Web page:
And this is the first fish caught IN Heart lake. Turns out there are only about 8 fish in the entire lake (as far as we know, they didn't seem too interested in being caught, that's for sure!) It's a nice little trout.

 The view the next morning as the lake is completely still. The reflection is just incredible!

 Now we are on the trail towards Kearsage Pass and it's lakes. This shot is looking back down at Heart lake, and if you look on the left in the outcrop in the middle/top of the "heart" in the small clearing, you can just see our tiny green tent at base-camp. This is just about as close as the main trail comes to heart lake.

 Continuing up the trail towards the pass we hiked along this 'scree' field. It's HUGE! You just don't get views like this in very many places. The beauty and desolation is amazing!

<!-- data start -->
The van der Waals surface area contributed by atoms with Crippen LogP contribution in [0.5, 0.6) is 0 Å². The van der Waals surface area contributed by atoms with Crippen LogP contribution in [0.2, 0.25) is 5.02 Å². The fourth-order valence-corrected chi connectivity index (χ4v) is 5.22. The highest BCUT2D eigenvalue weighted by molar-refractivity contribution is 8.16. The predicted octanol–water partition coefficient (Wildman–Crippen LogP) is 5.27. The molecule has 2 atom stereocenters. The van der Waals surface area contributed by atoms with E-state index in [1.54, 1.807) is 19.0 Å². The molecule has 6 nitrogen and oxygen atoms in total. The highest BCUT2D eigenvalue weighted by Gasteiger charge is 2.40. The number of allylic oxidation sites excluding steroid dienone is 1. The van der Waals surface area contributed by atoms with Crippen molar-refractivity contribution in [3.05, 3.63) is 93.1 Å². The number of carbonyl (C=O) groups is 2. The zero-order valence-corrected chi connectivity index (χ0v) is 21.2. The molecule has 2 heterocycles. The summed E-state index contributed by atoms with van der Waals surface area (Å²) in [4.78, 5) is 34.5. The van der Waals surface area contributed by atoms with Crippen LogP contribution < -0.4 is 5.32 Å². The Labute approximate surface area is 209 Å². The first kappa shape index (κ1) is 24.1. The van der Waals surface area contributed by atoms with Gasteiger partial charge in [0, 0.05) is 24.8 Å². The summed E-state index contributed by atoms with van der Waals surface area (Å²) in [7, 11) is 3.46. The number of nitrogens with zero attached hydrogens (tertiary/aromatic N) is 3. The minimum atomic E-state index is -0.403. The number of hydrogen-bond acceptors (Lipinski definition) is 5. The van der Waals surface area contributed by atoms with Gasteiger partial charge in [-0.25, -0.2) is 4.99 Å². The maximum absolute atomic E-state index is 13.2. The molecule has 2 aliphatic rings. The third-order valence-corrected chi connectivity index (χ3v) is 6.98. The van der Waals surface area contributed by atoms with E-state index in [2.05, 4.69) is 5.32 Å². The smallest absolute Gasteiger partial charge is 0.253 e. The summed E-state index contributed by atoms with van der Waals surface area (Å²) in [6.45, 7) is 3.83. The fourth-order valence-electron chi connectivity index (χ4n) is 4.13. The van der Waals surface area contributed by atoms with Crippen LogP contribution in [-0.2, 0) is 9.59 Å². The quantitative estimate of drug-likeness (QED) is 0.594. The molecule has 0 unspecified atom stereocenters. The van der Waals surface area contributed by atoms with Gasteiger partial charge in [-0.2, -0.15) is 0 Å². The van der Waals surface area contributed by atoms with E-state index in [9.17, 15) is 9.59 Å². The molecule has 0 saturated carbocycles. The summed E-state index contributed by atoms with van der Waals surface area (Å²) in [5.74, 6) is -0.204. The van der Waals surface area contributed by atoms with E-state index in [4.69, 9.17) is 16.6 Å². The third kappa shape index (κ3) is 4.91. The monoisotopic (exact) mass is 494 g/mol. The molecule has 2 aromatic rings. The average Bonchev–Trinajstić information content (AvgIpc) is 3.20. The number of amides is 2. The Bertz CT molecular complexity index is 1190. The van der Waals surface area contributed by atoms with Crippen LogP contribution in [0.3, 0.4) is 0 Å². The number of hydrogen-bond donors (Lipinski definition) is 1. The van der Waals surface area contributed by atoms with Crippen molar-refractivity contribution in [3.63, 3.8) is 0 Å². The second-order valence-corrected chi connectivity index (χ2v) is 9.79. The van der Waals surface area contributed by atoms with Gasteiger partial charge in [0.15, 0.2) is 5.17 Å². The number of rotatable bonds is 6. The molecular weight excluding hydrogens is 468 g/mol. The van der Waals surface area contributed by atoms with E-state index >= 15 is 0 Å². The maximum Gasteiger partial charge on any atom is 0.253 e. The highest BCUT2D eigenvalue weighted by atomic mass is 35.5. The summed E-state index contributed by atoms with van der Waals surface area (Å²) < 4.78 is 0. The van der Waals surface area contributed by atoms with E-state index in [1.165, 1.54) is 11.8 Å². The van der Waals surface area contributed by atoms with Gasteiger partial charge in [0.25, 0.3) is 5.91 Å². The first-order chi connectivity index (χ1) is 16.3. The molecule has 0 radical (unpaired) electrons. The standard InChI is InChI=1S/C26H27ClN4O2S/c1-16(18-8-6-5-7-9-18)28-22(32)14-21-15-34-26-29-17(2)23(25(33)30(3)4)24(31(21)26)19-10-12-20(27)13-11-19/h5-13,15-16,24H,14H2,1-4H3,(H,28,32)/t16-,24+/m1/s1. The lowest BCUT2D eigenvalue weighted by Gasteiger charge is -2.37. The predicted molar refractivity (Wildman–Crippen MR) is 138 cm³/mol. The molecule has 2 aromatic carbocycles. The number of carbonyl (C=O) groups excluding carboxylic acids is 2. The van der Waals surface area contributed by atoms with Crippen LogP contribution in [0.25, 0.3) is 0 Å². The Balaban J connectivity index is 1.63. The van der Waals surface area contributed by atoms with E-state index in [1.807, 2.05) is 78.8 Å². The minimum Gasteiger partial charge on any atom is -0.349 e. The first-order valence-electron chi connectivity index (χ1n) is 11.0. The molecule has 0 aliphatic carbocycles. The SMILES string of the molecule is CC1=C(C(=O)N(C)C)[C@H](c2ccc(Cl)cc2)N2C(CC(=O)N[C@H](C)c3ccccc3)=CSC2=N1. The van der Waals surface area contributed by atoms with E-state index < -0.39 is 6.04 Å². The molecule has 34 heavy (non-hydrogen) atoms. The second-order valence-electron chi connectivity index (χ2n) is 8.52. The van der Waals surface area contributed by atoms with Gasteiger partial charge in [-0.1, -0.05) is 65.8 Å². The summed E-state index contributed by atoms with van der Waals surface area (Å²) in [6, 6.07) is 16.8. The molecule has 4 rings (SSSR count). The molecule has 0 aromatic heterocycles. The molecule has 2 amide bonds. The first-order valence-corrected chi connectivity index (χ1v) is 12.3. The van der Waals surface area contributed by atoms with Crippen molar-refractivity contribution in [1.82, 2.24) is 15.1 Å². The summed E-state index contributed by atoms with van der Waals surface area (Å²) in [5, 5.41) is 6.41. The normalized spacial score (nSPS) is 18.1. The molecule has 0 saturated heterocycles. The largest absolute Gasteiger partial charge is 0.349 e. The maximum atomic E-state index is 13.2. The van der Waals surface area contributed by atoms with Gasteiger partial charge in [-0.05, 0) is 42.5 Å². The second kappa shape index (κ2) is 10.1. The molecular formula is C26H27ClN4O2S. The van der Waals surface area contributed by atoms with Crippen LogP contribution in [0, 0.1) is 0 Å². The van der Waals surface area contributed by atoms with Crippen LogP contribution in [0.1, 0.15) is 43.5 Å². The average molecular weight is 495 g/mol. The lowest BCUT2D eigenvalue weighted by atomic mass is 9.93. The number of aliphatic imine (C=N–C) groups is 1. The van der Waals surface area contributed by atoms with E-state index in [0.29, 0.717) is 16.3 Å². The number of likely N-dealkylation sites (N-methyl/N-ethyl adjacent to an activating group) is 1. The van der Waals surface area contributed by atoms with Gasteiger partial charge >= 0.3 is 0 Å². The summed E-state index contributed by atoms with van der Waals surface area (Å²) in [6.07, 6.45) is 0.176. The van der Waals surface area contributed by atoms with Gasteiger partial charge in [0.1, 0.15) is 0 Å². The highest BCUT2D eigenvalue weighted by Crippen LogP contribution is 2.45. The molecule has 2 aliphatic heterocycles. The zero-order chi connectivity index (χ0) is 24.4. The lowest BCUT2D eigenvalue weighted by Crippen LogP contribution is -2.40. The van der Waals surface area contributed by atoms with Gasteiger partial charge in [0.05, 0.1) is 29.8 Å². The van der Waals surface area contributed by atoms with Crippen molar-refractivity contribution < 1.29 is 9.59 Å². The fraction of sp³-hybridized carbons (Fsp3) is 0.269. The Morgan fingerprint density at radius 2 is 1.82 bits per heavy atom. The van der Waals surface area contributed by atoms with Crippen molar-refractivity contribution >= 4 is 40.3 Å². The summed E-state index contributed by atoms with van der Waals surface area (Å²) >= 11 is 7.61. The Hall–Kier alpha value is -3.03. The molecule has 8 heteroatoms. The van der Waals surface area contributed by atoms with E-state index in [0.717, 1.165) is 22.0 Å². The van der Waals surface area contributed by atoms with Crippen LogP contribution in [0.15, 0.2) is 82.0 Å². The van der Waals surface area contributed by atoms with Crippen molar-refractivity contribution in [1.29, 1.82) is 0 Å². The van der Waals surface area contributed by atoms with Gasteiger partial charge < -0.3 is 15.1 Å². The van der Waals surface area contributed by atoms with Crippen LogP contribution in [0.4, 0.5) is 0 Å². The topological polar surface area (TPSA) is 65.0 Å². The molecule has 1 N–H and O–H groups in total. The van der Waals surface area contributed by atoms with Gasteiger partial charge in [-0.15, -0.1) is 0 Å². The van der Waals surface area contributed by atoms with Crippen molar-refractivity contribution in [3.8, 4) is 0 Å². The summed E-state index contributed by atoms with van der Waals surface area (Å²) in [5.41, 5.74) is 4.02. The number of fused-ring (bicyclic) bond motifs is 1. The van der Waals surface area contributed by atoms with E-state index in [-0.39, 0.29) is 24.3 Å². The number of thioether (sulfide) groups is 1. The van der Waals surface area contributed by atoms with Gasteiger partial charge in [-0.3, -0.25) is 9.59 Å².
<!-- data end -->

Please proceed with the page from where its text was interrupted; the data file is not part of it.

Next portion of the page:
Not far before we make the top of the pass is Big Pothole lake. Behind it you can see the massive crags of the Sierra's as we near 12,000 feet. 

  Yours truly at the top of Kearsarge Pass, (elevation 11,800 feet). This view shows the Kearsarge lakes on the left, and Bullfrog lake on the right.

 Looking down the rocky trail as it switch-backs down from the pass. You can see a hiker far below us to the left.

 Pack-mule trains are fairly common in the Sierras, as they take paying customers deep into the mountains with huge amounts of gear. We are actually in Kings Canyon National Park now, and have been from the moment we went over the pass. Here you see them working their way up the switchbacks.

 At the base of the first Kearsarge lake we see the robber of the daytime: a high Sierra marmot. They are quite large (about the size of a small dog..probably around 10 pounds) and have no fear: they will rob your backpack/camp right before your very eyes. THEY are why you need to keep your food put away in bear-cans or bear-hangs at all times. Luckily we didn't see ANY robbers at our base-camp, as I guess people don't stay there very often and there's just not much to eat. We also didn't see any bears OR signs.